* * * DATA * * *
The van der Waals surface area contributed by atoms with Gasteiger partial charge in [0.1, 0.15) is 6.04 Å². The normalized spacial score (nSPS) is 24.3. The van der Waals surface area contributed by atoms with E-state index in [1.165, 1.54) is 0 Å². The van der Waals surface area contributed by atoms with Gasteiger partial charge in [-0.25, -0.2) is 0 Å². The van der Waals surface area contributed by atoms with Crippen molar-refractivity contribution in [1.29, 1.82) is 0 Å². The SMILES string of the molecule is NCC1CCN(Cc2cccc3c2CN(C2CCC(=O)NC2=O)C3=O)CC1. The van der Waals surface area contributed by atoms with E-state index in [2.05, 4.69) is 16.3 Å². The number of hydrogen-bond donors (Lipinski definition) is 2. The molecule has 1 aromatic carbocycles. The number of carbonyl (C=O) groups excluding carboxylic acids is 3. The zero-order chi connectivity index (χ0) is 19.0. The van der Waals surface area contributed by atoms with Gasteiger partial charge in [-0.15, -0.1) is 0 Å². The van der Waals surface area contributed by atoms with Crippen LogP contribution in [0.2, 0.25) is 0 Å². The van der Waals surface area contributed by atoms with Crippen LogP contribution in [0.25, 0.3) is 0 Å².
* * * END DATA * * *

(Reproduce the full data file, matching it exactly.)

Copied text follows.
The van der Waals surface area contributed by atoms with Gasteiger partial charge in [0.1, 0.15) is 6.04 Å². The normalized spacial score (nSPS) is 24.3. The van der Waals surface area contributed by atoms with E-state index in [1.165, 1.54) is 0 Å². The van der Waals surface area contributed by atoms with Gasteiger partial charge in [-0.25, -0.2) is 0 Å². The van der Waals surface area contributed by atoms with Crippen molar-refractivity contribution in [1.29, 1.82) is 0 Å². The SMILES string of the molecule is NCC1CCN(Cc2cccc3c2CN(C2CCC(=O)NC2=O)C3=O)CC1. The van der Waals surface area contributed by atoms with E-state index in [2.05, 4.69) is 16.3 Å². The number of hydrogen-bond donors (Lipinski definition) is 2. The molecule has 1 aromatic carbocycles. The number of carbonyl (C=O) groups excluding carboxylic acids is 3. The zero-order chi connectivity index (χ0) is 19.0. The van der Waals surface area contributed by atoms with Gasteiger partial charge in [-0.15, -0.1) is 0 Å². The van der Waals surface area contributed by atoms with Crippen LogP contribution in [0.2, 0.25) is 0 Å². The van der Waals surface area contributed by atoms with Crippen LogP contribution in [0.25, 0.3) is 0 Å².